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DocSavage45

5376 posts in 1596 days


#4 posted 04-16-2013 04:26 PM

Thanks,

I’m still in novice area. Always good to find out new things.

-- Cau Haus Designs, Thomas J. Tieffenbacher

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Grandpa

3212 posts in 1429 days


#5 posted 04-16-2013 05:52 PM

I work with the Baptist Disaster Relief. For no charge we remove trees from cars, roofs, streets etc after tornados, ice storms hurricanes etc. We use Stihl chain saws exclusivey. We use a lot of Stuhl chains and bars. I think they rank up there with the Oregon brand. I have used those on my personal saw at home. I will say that cutting dirty wood is the most damaging thing you can do to your chain and bar. Use good oil and that doesn’t always mean expensive oil. We also use nothing but Stihl 2 cycle oil in the engines. We use cheaper oil for the bars. It needs to have some viscosity to it. We clean the saws at the end of every work day or more often if required. When we clean the saws, bars and chains we turn the bar over. On day one the Stihl logo will be readable. On day 2 the logo will be upside down. When the slot (for lack of a better term) wears it becomes wider and the chain lays over to the side.The saw tries to cut in a circle and it will stall the engine. This is a good trick and we all should use it. This will extend the life of the chains and bars.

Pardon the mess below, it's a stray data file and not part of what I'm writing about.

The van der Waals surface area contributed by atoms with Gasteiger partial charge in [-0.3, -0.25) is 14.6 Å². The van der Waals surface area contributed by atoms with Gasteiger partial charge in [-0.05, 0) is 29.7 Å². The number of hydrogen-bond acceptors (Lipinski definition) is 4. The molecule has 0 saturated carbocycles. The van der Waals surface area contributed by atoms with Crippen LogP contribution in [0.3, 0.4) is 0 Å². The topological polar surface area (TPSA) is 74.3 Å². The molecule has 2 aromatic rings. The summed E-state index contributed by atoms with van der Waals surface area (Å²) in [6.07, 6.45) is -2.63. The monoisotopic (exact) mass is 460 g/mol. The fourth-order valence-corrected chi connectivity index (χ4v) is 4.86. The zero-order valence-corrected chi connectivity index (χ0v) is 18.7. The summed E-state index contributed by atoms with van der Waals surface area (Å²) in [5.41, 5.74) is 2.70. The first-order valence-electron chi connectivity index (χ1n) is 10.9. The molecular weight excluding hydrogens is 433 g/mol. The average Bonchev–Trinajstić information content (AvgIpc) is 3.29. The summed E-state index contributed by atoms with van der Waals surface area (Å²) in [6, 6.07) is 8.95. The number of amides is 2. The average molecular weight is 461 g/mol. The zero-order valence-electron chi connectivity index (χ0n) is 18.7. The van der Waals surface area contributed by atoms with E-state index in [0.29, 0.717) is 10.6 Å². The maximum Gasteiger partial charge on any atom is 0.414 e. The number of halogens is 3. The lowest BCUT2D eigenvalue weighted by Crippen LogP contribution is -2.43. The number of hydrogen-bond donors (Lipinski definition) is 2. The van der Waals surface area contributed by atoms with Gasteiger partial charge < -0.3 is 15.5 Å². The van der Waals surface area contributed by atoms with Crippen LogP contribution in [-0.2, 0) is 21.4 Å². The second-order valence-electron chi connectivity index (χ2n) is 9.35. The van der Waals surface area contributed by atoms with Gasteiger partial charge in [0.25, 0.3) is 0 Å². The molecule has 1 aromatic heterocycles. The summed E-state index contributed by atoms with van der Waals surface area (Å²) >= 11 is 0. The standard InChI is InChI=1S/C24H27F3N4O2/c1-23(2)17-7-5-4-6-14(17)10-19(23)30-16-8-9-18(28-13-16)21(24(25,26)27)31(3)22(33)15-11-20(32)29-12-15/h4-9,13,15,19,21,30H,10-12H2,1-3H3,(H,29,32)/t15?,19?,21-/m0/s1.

View REO's profile

REO

670 posts in 827 days


#6 posted 04-16-2013 05:58 PM